Women in Science: What Explains Gaps? Part I

A physicist weighs in on the "gender gap in STEM" controversies

Posted Oct 09, 2015

This is a guest post by Dr. Stephanie Meyer, offered in response to my call for women willing to write guest posts that contest the “narratives of oppression and victimization” that dominate social psychology and the social sciences.  She earned her Ph.D. from the Department of Physics at CU Boulder in 2011 and is currently a research associate at the University of Colorado Denver. Everything below is her's, except for the pictures.  This blog entry is first of a two-entry sequence.  The second entry can be found here.

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I earned my PhD in physics in 2011, after starting my PhD program as one of four females in a class of more than 50 incoming students; therefore the dearth of women in physics is quite a salient issue for me.  I want people who have a passion for physics to have the opportunity to succeed, regardless of their gender, race or socio-economics. Family-friendly practices are the key to making this happen for females, not blindly pro-female hiring practices.  I don't want a job because I have the right genitalia in the name of "diversity,” I want a job because I'm the best applicant and a good addition to the department.  How am I supposed to build confidence if I never know whether I earned my success [1]?  Women scientists already suffer from imposter syndrome: practices that make us think we may be given unearned advantage aren’t helpful.

What is the point of living?  From a biological viewpoint, it is passing on one’s genes.  However, many intelligent members of my species seem to have forgotten that point when it comes to gender issues in the sciences.  Fetuses start out female and become male through the “organizational principle”, through the action of hormones in utero.  These same hormones act on our brains and lead to behavior that is more feminine or masculine, though of course, because we are talking about populations, there is a large range of behavior for both genders, much overlap and no hard and fast rules [2].  Gender isn’t JUST a sociological construct, though culture plays a large role as well.  Humans are part of a complex system that includes evolution selecting for four modes of inheritance: genes, epigenetics, behavioral culture and symbolic culture.  Traits are the result of interactions during development between the modes of inheritance, and that is why all traits are a combination of nature and nurture [3].  If we want more women with potential to succeed in the sciences, we need to acknowledge that human females are evolved to be mothers; otherwise none of us would be here to have this conversation.

There may never be gender parity between the number of males and females in physics and that doesn’t bother me, as long as those who have the ability, desire, and drive to succeed can have the opportunity. Already, the women who are excellent physicists often cluster into fields that have more humanitarian applications, such as biophysics, my own field, likely due to the “things-people” dichotomy mentioned in [4].  Additionally, my colleague Pascal Del’Haye used IQ data and came to a similar conclusion as Larry Summer’s in his infamous speech at Harvard [5].  On average, women are generally as smart as men but cluster closer to the mean.  Thus, men tend to be overrepresented in the higher and lower IQ results, as shown in the figure.  This fact may be a part of the reason why there are more male physicists, in addition to social explanations.  The means are nearly identical, there are just more men further from the mean in both directions.  This may be why fields that require mathematical ability several standard deviations above the mean tend to have fewer women in them [6].  A possible explanation for higher variations among cognitive traits in men compared to women is based on the mosaicism in female brains due to x-chromosome inactivation, which could be causing an averaging in x-chromosome based effects in female brains as compared to male brains [7].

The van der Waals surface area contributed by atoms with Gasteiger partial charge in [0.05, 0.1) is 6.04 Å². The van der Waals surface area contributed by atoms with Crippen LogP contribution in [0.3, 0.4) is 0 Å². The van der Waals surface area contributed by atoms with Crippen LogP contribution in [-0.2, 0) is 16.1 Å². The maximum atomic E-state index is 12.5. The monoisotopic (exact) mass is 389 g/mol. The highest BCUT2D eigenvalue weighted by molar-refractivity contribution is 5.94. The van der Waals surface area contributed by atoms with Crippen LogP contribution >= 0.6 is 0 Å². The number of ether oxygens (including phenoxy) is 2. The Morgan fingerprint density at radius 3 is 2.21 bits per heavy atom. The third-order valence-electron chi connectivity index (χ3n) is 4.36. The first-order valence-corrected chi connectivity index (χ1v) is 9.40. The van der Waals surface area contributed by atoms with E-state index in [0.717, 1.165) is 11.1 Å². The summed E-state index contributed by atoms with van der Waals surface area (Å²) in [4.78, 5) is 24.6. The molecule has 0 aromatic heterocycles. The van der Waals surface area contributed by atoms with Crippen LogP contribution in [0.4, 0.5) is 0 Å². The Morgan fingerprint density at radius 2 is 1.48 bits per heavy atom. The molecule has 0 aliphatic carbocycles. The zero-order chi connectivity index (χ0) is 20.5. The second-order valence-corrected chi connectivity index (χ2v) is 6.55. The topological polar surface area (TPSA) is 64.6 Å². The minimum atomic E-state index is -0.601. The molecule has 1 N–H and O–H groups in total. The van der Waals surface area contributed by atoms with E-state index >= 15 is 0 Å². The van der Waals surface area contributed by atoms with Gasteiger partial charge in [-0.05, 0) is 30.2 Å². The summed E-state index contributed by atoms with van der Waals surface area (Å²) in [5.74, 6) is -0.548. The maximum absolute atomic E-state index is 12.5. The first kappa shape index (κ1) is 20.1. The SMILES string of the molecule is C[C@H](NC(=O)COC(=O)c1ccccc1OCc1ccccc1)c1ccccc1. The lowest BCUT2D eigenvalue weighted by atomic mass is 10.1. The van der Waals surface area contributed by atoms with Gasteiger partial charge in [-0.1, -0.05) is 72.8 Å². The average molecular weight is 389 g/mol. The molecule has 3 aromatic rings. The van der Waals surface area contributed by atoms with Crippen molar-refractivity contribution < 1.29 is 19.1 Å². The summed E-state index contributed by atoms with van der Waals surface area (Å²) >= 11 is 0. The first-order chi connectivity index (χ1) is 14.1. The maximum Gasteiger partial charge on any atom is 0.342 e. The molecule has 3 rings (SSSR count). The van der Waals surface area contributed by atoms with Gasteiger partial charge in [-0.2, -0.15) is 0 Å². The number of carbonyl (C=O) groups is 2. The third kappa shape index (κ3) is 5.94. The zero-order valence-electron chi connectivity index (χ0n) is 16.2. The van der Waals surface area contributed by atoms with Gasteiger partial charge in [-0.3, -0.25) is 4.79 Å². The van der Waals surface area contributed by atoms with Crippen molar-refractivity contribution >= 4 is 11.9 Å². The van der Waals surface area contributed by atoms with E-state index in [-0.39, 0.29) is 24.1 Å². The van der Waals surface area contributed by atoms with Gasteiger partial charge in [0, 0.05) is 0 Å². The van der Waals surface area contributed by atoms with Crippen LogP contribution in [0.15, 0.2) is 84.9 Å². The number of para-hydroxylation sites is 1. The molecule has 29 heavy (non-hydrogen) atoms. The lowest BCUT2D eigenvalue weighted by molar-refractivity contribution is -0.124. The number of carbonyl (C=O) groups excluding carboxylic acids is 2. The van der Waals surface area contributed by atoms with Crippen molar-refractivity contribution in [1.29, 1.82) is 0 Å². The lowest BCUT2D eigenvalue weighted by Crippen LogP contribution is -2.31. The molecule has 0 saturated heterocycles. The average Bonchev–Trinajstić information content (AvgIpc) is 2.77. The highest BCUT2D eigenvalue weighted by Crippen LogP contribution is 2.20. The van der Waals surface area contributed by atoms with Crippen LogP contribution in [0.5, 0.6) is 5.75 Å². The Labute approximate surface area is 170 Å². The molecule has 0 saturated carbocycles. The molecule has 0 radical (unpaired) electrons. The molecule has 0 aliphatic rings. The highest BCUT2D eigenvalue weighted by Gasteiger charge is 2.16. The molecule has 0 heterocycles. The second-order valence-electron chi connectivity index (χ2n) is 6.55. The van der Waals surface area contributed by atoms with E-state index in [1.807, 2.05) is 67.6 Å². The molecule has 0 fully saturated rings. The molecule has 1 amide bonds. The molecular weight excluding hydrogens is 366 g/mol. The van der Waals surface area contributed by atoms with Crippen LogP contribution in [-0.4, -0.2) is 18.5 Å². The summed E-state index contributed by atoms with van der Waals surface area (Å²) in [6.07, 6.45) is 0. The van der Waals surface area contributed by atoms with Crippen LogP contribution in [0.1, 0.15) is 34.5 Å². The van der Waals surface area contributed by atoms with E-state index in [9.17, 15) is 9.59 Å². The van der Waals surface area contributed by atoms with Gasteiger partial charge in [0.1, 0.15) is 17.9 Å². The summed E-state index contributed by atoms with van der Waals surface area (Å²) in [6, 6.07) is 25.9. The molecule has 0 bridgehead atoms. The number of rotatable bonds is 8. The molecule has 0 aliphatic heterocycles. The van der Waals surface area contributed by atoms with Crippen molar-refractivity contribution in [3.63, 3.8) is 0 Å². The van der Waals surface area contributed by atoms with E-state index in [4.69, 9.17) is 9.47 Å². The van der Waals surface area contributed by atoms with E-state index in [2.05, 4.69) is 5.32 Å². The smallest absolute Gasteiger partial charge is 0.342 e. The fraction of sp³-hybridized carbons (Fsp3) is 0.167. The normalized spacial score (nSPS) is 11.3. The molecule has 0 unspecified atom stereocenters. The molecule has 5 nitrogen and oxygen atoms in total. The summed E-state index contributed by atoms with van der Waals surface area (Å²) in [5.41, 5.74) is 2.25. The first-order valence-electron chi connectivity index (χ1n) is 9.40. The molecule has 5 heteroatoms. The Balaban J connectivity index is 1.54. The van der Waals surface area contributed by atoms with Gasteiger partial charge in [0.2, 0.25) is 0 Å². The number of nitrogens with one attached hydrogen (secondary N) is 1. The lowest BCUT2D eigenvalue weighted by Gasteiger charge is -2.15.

Stephanie Meyer
Source: Stephanie Meyer

Figure: IQ distributions by gender. The inset (b) shows a broader IQ distribution for men compared to women. This means there are more men with high IQ and more men with low IQ. The graph in panel (a) shows that this difference in IQ distributions leads to a lower percentage of women when looking at groups of people with high IQ. (IQ distribution data from [8], analysis and figure made by Dr. Pascal Del’Haye).

The possibility that men and women may not have, on average, exactly the same interest and ability in physics, or any other field, does not mean that people who do have the talents in those fields can’t and shouldn't pursue their dreams and contribute to their fields.  There’s no reason to deny or run from reality, including that there are some male and female differences; instead we can focus on providing young girls who show promise with role models and support systems, if we value having them continue into the sciences, as suggested in [4].  Scientists from atypical groups may be of higher quality because they have to be motivated and skilled to have the confidence and drive to go for a field that they have been told they shouldn't be good at.  I defined myself by working hard to succeed when I was told "physics is really hard, are you sure you're smart enough for that?" Yes I am, and I proved it with hard work and determination.